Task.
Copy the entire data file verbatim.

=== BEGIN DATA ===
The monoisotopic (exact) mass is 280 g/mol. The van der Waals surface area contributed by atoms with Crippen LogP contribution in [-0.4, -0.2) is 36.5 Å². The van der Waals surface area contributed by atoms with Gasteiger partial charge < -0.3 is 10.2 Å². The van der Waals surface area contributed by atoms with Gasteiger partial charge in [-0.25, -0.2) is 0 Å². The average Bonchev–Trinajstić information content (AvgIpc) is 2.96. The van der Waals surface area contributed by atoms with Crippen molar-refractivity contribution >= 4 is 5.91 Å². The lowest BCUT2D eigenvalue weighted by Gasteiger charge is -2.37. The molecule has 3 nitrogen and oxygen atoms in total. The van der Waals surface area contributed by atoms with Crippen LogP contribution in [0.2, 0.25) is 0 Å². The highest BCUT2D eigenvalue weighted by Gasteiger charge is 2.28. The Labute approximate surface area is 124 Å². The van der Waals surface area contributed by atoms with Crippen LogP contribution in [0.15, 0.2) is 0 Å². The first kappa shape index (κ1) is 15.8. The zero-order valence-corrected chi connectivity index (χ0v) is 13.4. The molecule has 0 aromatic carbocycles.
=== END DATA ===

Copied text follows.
The monoisotopic (exact) mass is 280 g/mol. The van der Waals surface area contributed by atoms with Crippen LogP contribution in [-0.4, -0.2) is 36.5 Å². The van der Waals surface area contributed by atoms with Gasteiger partial charge < -0.3 is 10.2 Å². The van der Waals surface area contributed by atoms with Gasteiger partial charge in [-0.25, -0.2) is 0 Å². The average Bonchev–Trinajstić information content (AvgIpc) is 2.96. The van der Waals surface area contributed by atoms with Crippen molar-refractivity contribution >= 4 is 5.91 Å². The lowest BCUT2D eigenvalue weighted by Gasteiger charge is -2.37. The molecule has 3 nitrogen and oxygen atoms in total. The van der Waals surface area contributed by atoms with Crippen LogP contribution in [0.2, 0.25) is 0 Å². The highest BCUT2D eigenvalue weighted by Gasteiger charge is 2.28. The Labute approximate surface area is 124 Å². The van der Waals surface area contributed by atoms with Crippen LogP contribution in [0.15, 0.2) is 0 Å². The first kappa shape index (κ1) is 15.8. The zero-order valence-corrected chi connectivity index (χ0v) is 13.4. The molecule has 0 aromatic carbocycles.